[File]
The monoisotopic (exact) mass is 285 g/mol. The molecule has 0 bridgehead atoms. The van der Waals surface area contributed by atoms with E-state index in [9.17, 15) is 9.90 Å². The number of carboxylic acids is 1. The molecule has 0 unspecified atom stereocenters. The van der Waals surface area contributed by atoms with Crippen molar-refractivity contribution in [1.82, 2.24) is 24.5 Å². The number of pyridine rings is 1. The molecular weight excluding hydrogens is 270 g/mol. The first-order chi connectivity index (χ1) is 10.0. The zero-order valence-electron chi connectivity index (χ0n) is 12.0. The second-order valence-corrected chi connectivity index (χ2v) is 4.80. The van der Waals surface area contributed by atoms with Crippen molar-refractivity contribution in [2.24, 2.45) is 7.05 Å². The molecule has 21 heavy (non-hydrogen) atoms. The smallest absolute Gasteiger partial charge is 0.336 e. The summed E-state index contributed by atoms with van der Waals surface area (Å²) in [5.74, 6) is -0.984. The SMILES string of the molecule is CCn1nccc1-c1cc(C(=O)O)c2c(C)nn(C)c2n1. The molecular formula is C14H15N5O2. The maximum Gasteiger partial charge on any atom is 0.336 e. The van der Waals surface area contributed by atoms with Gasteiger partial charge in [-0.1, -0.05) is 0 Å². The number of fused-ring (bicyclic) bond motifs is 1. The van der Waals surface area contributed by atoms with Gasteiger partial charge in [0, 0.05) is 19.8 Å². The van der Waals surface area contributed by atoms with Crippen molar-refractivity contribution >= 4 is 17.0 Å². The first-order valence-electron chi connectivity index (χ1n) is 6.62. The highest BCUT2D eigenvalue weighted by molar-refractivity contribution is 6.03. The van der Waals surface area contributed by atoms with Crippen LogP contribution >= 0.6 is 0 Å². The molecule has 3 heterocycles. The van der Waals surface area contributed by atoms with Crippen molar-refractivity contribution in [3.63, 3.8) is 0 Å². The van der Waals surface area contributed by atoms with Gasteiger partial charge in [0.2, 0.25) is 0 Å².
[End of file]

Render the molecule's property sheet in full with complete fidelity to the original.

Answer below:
The monoisotopic (exact) mass is 285 g/mol. The molecule has 0 bridgehead atoms. The van der Waals surface area contributed by atoms with E-state index in [9.17, 15) is 9.90 Å². The number of carboxylic acids is 1. The molecule has 0 unspecified atom stereocenters. The van der Waals surface area contributed by atoms with Crippen molar-refractivity contribution in [1.82, 2.24) is 24.5 Å². The number of pyridine rings is 1. The molecular weight excluding hydrogens is 270 g/mol. The first-order chi connectivity index (χ1) is 10.0. The zero-order valence-electron chi connectivity index (χ0n) is 12.0. The second-order valence-corrected chi connectivity index (χ2v) is 4.80. The van der Waals surface area contributed by atoms with Crippen molar-refractivity contribution in [2.24, 2.45) is 7.05 Å². The molecule has 21 heavy (non-hydrogen) atoms. The smallest absolute Gasteiger partial charge is 0.336 e. The summed E-state index contributed by atoms with van der Waals surface area (Å²) in [5.74, 6) is -0.984. The SMILES string of the molecule is CCn1nccc1-c1cc(C(=O)O)c2c(C)nn(C)c2n1. The molecular formula is C14H15N5O2. The maximum Gasteiger partial charge on any atom is 0.336 e. The van der Waals surface area contributed by atoms with Gasteiger partial charge in [-0.1, -0.05) is 0 Å². The number of fused-ring (bicyclic) bond motifs is 1. The van der Waals surface area contributed by atoms with Gasteiger partial charge in [0, 0.05) is 19.8 Å². The van der Waals surface area contributed by atoms with Crippen molar-refractivity contribution >= 4 is 17.0 Å². The first-order valence-electron chi connectivity index (χ1n) is 6.62. The highest BCUT2D eigenvalue weighted by molar-refractivity contribution is 6.03. The van der Waals surface area contributed by atoms with Crippen LogP contribution >= 0.6 is 0 Å². The molecule has 3 heterocycles. The van der Waals surface area contributed by atoms with Crippen molar-refractivity contribution in [3.63, 3.8) is 0 Å². The van der Waals surface area contributed by atoms with Gasteiger partial charge in [0.2, 0.25) is 0 Å².